About the course

The course looks at how comics can be used to reinforce, reject, reconstruct, or manufacture meaning in relation to social formations and structures that some of us call religious or existential. The course studies not only comics texts themselves but also rhetoric on the topic of religion and comics from fan and theological contexts, among others. A primary aim of the course is to foster critical understanding of how comics and their reception can be vivid, and sometimes contentious, sites for the creation and negotiation of understandings of religion. As a field of cultural production and consumption, comics provide excellent examples of the ways in which popular cultures can help to manufacture and police the borders of what gets classified as religion, why and by whom, and how those borders shift and warp. Although comics are often thought of as entertainment, they are deeply political documents that are part and parcel of the everyday power struggles surrounding meaning and acceptance in societies and cultures all over the world. This course helps the student to understand and interpret these struggles.

Course content

The course offers an overview of the field of religion and comics and introduces scholarly tools for the interpretation of comics in relation to religion and identity, power, gender, and myth, among other things. The course emphasizes that comics do not only give expression to pre-existing forms of religion, but rhetorically construct ideas and understandings of what religion can be. With the aid of critical religious studies and comics studies, the course discusses different forms this meaning-making can take in both production and reception contexts, what consequences it can have, and how one can understand comics in relation to religion. Examples from different genres and geographic comics cultures are discussed in relation to content, reception, and relevant contexts.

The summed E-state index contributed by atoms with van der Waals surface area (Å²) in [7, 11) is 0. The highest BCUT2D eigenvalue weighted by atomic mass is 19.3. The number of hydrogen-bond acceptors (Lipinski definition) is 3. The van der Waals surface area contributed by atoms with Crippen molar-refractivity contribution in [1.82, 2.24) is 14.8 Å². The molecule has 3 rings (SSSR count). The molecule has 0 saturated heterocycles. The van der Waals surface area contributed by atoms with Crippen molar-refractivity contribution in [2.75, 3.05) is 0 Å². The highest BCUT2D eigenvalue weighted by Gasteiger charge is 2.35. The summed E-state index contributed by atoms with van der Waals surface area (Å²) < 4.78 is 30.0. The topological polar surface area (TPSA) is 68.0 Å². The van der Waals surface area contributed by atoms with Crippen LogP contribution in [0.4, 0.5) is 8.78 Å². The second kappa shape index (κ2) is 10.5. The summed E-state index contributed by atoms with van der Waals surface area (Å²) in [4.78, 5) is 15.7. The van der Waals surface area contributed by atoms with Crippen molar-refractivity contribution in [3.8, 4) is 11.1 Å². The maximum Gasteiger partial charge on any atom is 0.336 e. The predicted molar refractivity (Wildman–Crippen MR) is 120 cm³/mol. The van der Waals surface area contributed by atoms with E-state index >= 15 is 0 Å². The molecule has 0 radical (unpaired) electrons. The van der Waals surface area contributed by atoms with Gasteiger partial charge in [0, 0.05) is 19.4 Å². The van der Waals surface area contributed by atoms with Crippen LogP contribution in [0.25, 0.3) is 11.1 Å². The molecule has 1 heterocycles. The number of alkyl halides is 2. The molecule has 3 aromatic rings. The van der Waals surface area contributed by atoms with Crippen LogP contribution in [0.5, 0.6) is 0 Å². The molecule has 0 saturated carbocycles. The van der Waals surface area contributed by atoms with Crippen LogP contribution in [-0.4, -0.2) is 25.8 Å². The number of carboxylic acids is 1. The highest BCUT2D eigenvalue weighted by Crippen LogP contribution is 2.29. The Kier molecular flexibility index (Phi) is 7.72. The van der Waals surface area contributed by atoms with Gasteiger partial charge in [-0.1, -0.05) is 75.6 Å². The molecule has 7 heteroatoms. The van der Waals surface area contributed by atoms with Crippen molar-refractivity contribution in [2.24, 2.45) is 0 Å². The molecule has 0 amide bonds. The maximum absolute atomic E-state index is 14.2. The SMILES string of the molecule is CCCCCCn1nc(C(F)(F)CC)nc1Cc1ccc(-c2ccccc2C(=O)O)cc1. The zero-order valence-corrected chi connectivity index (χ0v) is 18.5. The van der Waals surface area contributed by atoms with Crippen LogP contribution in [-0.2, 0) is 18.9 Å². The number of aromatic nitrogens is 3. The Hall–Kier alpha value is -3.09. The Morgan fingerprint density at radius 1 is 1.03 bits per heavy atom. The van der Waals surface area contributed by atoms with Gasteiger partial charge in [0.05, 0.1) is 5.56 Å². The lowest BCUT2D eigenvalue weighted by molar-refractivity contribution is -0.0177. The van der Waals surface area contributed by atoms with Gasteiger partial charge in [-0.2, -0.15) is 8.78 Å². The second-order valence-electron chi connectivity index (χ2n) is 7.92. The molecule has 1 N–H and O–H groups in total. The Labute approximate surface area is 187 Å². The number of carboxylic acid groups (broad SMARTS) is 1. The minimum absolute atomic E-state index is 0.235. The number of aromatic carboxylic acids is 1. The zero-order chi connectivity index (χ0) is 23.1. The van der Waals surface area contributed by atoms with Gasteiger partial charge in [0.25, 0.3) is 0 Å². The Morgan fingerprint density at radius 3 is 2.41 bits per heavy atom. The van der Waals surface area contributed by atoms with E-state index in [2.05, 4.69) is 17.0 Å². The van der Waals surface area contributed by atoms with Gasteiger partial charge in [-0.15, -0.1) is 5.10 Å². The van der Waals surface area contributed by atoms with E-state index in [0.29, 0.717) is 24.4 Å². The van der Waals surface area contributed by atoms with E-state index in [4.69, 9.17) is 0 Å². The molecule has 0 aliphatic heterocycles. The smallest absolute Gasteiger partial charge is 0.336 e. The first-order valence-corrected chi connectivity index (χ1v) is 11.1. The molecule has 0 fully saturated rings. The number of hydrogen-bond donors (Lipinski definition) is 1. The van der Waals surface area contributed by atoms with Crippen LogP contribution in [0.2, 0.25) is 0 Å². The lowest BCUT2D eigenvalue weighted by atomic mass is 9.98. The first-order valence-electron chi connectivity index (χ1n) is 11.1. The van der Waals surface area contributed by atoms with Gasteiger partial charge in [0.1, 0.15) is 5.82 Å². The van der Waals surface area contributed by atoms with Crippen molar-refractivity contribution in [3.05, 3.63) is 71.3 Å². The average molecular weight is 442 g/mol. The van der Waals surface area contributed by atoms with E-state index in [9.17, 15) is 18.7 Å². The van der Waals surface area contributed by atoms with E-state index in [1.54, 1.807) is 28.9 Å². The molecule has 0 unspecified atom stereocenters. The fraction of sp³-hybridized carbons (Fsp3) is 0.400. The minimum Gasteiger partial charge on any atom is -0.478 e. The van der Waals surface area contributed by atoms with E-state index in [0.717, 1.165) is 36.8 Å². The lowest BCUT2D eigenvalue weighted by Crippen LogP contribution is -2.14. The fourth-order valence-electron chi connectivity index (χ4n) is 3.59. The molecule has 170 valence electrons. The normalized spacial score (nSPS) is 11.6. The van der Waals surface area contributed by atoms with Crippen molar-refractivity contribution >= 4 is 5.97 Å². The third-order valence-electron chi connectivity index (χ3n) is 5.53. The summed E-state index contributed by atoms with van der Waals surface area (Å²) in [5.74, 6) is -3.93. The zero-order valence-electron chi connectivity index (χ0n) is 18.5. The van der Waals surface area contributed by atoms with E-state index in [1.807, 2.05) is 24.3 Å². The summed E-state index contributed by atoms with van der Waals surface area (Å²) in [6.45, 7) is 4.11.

Syllabus and course literature

You can find a list of literature in the syllabus, along with other details about the course.

Entry requirements and selection

Entry requirements

General entry requirements + Civics 1b or Civics 1a1 +1a2 and English 6.


Upper secondary grades 66%, Swedish Scholastic Aptitude Test (SweSAT) 34%

Course evaluation

Malmö University provides students who participate in, or who have completed a course, with the opportunity to express their opinions and describe their experiences of the course by completing a course evaluation administered by the University. The University will compile and summarise the results of course evaluations. The University will also inform participants of the results and any decisions relating to measures taken in response to the course evaluations. The results will be made available to the students (HF 1:14).